NOGALES, Ariz. (AP) — Sheriff Tony Estrada is a different kind of Arizona lawman.
Born in Nogales, Mexico, Marco Antonio Estrada was raised just north of the U.S. border, giving him a unique perspective on issues related to it and strong opinions about treatment of immigrants.
Pointedly, the white-haired, 74-year-old Spanish-speaker has said he’s “not a fan” of President Donald Trump, his proposed border wall or his hardline immigration policies.
Estrada has become an even harsher critic during the president’s first months in office as detentions of migrants away from the border have soared. Arrests by U.S. Immigration and Customs Enforcement, whose officers pick up people for deportation, surged 40 percent from the same period a year earlier.
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As a lawman, Estrada said he opposes illegal immigration and has long ensured his deputies turn over to federal authorities those people they find to be in the country illegally. At the Santa Cruz County Jail he runs, immigrants who have been charged with or convicted of crimes are regularly held overnight or over the weekend for federal agencies.
But Estrada said the Obama administration treated immigrants more humanely than the current one by largely ignoring people whose violations were limited to illegal entry or re-entry into the United States, and focusing on deporting people who committed serious crimes.
“There are ways to enforce the law with more compassion,” he insisted. “And they really need to focus on the truly bad guys, more on illegal drugs.”
First elected in 1992, Estrada is in his seventh term and says he probably won’t run again. He marks 50 years in law enforcement on New Year’s Eve — half of that time with the Nogales, Arizona, Police Department, the other half as county sheriff.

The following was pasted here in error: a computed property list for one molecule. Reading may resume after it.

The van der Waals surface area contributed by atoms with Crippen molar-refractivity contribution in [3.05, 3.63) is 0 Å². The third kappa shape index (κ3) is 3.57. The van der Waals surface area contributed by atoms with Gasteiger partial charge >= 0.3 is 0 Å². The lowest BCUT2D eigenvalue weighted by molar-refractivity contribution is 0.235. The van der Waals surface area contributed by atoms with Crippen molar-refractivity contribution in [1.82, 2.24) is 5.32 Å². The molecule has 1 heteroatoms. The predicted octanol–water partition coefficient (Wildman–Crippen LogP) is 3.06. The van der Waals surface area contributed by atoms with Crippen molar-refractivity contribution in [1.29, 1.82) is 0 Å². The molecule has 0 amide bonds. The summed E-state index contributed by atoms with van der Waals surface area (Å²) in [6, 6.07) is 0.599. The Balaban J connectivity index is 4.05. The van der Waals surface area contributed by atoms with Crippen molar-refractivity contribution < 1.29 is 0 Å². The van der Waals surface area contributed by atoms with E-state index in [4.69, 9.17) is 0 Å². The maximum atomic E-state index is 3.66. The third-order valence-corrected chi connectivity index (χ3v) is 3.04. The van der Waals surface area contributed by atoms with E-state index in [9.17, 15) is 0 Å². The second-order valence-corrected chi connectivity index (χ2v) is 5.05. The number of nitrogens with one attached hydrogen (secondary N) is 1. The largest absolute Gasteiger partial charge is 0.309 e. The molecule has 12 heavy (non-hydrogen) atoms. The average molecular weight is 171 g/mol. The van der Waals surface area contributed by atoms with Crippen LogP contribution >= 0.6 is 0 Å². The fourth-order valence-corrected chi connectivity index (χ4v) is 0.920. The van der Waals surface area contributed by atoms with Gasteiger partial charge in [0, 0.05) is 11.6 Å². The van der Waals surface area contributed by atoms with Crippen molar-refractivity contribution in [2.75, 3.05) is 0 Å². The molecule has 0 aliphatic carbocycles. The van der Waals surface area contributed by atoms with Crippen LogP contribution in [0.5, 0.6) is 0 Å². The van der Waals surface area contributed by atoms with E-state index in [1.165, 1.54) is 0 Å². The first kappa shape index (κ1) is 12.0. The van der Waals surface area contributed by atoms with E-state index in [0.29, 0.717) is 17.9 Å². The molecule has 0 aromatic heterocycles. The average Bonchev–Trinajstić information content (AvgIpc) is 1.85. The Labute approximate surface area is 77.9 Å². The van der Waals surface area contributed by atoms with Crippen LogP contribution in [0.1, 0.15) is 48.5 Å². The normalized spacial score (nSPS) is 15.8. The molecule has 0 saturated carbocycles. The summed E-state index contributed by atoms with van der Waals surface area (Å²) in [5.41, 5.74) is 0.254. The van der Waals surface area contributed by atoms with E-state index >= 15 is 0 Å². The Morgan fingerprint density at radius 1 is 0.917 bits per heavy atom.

Estrada was a toddler in 1944 when his mother brought him and three brothers across the border to Arizona to join their father, who had received approval to bring them into America. In subsequent decades, he said, he witnessed many other families torn apart by U.S. immigration policies.
“The cruelest thing a government can do is separate families— children from parents, wives from husbands,” Estrada said. He said it makes more sense to monitor immigrants who are living productive lives in the U.S., rather than deport them and split up relatives.
Estrada is unapologetically liberal in a state where lawmen are often known for being politically conservative, a Democrat who proudly displays in his office a photograph of presidential candidate Bernie Sanders’ March 2016 border visit. Metro Phoenix Sheriff Paul Penzone, who defeated longtime incumbent Joe Arpaio in 2016, is a Democrat, but most of Arizona’s other sheriffs are Republicans.
Fellow Arizona border Sheriff Leon N. Wilmot of Yuma County said Estrada is simply responding to his constituency, which in Santa Cruz County is more than 80 percent Hispanic.
“Every sheriff has to tailor their enforcement and policies to their community,” said Wilmot, who described Estrada as gracious and professional. “He’s an iconic border sheriff and will leave a big legacy.”
Arpaio gained national attention with his anti-immigrant policies before he lost his re-election bid in Maricopa County. “As sheriffs, we got along, even though I disagreed a lot with his policies,” Estrada said of Arpaio.
Arpaio, who became sheriff the same year Estrada did, said that despite their differences, he always respected his Santa Cruz County colleague as a “real gentleman.”
“He has a right to his opinion, and he really does know the border,” the 85-year-old Arpaio said. “Still, as a law enforcement guy, he should be thanking the president. Since Trump took office, there are a lot fewer people crossing over.”
Estrada acknowledged his views are unpopular among some, “but I only answer to my voters.”
At the international line one recent morning, Estrada greeted a Border Patrol agent then peered through the metal bars at his hometown in Mexico, noting he hadn’t traveled there in years.
He criticized Trump’s border wall idea as a waste of money, calling it “impossible” to build an effective structure with complicated geography that includes canyons and other hard-to-get-to places, and insisting “desperate people will still find a way to get across.”
“There are pockets of poverty in our own nation, and we’re thinking about building a ‘big, beautiful wall,'” Estrada said, shaking his head. “Our priorities are all screwed up.”